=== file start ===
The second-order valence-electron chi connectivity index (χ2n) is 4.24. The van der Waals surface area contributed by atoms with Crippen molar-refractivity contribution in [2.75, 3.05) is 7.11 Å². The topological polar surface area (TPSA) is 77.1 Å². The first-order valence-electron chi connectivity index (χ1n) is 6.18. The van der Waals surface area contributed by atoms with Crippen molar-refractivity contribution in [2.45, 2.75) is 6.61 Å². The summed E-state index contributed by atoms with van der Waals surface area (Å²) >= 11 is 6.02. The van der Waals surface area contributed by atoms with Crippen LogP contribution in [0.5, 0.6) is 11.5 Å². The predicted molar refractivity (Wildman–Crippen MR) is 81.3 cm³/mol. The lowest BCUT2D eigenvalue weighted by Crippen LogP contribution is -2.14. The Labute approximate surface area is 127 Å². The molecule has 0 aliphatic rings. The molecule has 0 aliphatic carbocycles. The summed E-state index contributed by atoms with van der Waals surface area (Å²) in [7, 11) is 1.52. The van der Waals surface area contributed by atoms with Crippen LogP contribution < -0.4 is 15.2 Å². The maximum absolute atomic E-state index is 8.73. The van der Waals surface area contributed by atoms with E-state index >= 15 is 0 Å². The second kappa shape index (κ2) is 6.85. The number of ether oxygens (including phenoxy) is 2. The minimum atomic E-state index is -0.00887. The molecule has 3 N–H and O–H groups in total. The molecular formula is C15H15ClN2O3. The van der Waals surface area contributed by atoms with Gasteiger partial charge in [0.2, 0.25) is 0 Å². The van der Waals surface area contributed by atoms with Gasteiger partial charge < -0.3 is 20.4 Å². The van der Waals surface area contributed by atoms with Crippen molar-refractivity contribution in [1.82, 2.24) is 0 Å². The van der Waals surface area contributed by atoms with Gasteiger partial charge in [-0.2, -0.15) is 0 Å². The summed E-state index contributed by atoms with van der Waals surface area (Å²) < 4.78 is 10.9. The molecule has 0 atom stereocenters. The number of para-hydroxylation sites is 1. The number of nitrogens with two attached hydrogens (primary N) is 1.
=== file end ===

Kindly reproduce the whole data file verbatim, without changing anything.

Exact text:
The second-order valence-electron chi connectivity index (χ2n) is 4.24. The van der Waals surface area contributed by atoms with Crippen molar-refractivity contribution in [2.75, 3.05) is 7.11 Å². The topological polar surface area (TPSA) is 77.1 Å². The first-order valence-electron chi connectivity index (χ1n) is 6.18. The van der Waals surface area contributed by atoms with Crippen molar-refractivity contribution in [2.45, 2.75) is 6.61 Å². The summed E-state index contributed by atoms with van der Waals surface area (Å²) >= 11 is 6.02. The van der Waals surface area contributed by atoms with Crippen LogP contribution in [0.5, 0.6) is 11.5 Å². The predicted molar refractivity (Wildman–Crippen MR) is 81.3 cm³/mol. The lowest BCUT2D eigenvalue weighted by Crippen LogP contribution is -2.14. The Labute approximate surface area is 127 Å². The molecule has 0 aliphatic rings. The molecule has 0 aliphatic carbocycles. The summed E-state index contributed by atoms with van der Waals surface area (Å²) in [7, 11) is 1.52. The van der Waals surface area contributed by atoms with Crippen LogP contribution < -0.4 is 15.2 Å². The maximum absolute atomic E-state index is 8.73. The van der Waals surface area contributed by atoms with E-state index >= 15 is 0 Å². The second kappa shape index (κ2) is 6.85. The number of ether oxygens (including phenoxy) is 2. The minimum atomic E-state index is -0.00887. The molecule has 3 N–H and O–H groups in total. The molecular formula is C15H15ClN2O3. The van der Waals surface area contributed by atoms with Gasteiger partial charge in [0.2, 0.25) is 0 Å². The van der Waals surface area contributed by atoms with Gasteiger partial charge < -0.3 is 20.4 Å². The van der Waals surface area contributed by atoms with Crippen molar-refractivity contribution in [1.82, 2.24) is 0 Å². The van der Waals surface area contributed by atoms with Gasteiger partial charge in [-0.2, -0.15) is 0 Å². The summed E-state index contributed by atoms with van der Waals surface area (Å²) < 4.78 is 10.9. The molecule has 0 atom stereocenters. The number of para-hydroxylation sites is 1. The number of nitrogens with two attached hydrogens (primary N) is 1.